At a glance
- Temperament: peaceful
- Diet: omnivorous
- Minimum tank size: 10 gallons / 40 liters
- Care level: moderate
- Reef safe
In this article
In the wild, sand sifting stars are found widespread across the south east Atlantic ocean, and the Indo-Pacific. They are found in the sand beds of the water, and often hang around rocky areas. They are usually under a few inches of sand, with not much of them appearing on the surface.
How big does it get?
The Sand Sifter starfish can get up to 12 inches wide, however generally stay smaller than that. When you buy them, they are usually around 4 inches in diameter, and grow quite slowly when in an aquarium setting.
The average life span is around 3-5 years, however sometimes they are reported to live up to 10 years old. The exact maximum lifespan is not exactly known. Some aquarists who put them in relatively new aquariums are only able to get them to live for around 6 months, which is generally due to the lack of food.
The sand sifter is a peaceful star, which would never harm a fish. They are able to live in a tank with many other tank mates, and live with any common members of a clean-up crew that you should have in your reef.
A tank that houses sea stars should be at least 10 gallons or 40 liters. I have a tank slightly larger than this and I am happily keeping two.
The temperature should be between 72-78° Fahrenheit to make sure that the star is comfortable.
These should be housed in a fine sand substrate which is at least an inch deep. As they are under the sand bed, they do not really have a preference in the filtration, water flow or lighting.
They are unable to get over obstacles – such as rocks – so if you are keeping these on their own it would not be ideal for them to be in the tank.
A sand sifter is very susceptible to changes in water levels. When you first get the star make sure to drip acclimate it for a long time.
They enjoy water conditions with a pH of 8.1-8.4, hardness of around 8-12 dKH and a salinity of 1.023-1.025 specific gravity.
Sand sifting stars can be housed with most community saltwater fish, such as clownfish and tangs. They can be housed with clean-up crew and other invertebrates.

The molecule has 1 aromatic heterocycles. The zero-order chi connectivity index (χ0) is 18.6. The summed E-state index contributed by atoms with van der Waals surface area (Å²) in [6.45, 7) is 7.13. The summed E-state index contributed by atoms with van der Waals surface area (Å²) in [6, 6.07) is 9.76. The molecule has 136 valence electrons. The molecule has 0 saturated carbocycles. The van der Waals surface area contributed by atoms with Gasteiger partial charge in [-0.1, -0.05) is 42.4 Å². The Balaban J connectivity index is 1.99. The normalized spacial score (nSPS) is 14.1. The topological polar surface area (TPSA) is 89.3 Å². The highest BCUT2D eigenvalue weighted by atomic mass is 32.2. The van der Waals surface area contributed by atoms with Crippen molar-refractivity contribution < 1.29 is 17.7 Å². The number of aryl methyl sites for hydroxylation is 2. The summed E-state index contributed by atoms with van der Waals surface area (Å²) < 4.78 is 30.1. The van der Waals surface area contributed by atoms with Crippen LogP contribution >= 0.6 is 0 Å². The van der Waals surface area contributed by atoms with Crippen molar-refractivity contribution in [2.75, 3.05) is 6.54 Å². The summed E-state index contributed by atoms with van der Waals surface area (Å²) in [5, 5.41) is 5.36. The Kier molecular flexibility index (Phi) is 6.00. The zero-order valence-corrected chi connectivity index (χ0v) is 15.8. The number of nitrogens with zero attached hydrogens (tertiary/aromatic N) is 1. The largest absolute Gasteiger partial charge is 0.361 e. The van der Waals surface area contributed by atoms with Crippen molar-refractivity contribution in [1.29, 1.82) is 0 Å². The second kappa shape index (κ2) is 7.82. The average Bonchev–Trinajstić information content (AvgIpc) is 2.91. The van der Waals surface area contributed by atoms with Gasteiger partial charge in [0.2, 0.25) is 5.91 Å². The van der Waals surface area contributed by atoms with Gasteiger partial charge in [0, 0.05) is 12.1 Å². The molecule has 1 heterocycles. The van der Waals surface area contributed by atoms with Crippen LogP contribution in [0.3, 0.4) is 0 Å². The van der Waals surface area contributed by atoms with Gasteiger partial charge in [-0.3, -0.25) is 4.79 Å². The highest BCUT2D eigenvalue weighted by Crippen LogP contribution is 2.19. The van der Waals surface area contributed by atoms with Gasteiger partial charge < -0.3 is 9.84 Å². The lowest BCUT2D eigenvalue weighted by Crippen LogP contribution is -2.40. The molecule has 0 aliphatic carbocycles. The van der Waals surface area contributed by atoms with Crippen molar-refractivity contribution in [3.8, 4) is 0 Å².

Avoid natural predators that eat invertebrates, such as trigger fish and puffers.
Food & Diet
As a good member of the clean up crew, these starfish eat any detritus that are within the sand bed. They also eat any left over food, such as shrimp, that are not eaten by the main fish within the tank.
You want to make sure that there is enough food for them, otherwise they will burrow and begin to decay eventually.
When breeding, one star would lay eggs and another one would incubate them with its sperm.
Within an aquarium habitat the fry will be free swimming and as a result would get eaten, most likely not surviving. Within a tank, breeding is incredibly difficult for this exact reason.
These stars are incredibly hard to sex, with males and females not looking vastly different. There are no defined characteristics between the sexes. This is another key factor that makes breeding incredibly difficult within a reef tank.
Overall, this is a great starfish to add to any marine reef tank. They are great for beginners, not being too difficult to keep. They do the best in well established aquariums with a large amount of food for them to eat, so would love to be added to an existing reef. You would expect to pay around £10 for a sand sifter in my area.
If you have any questions or comments about this species please feel free to leave them below!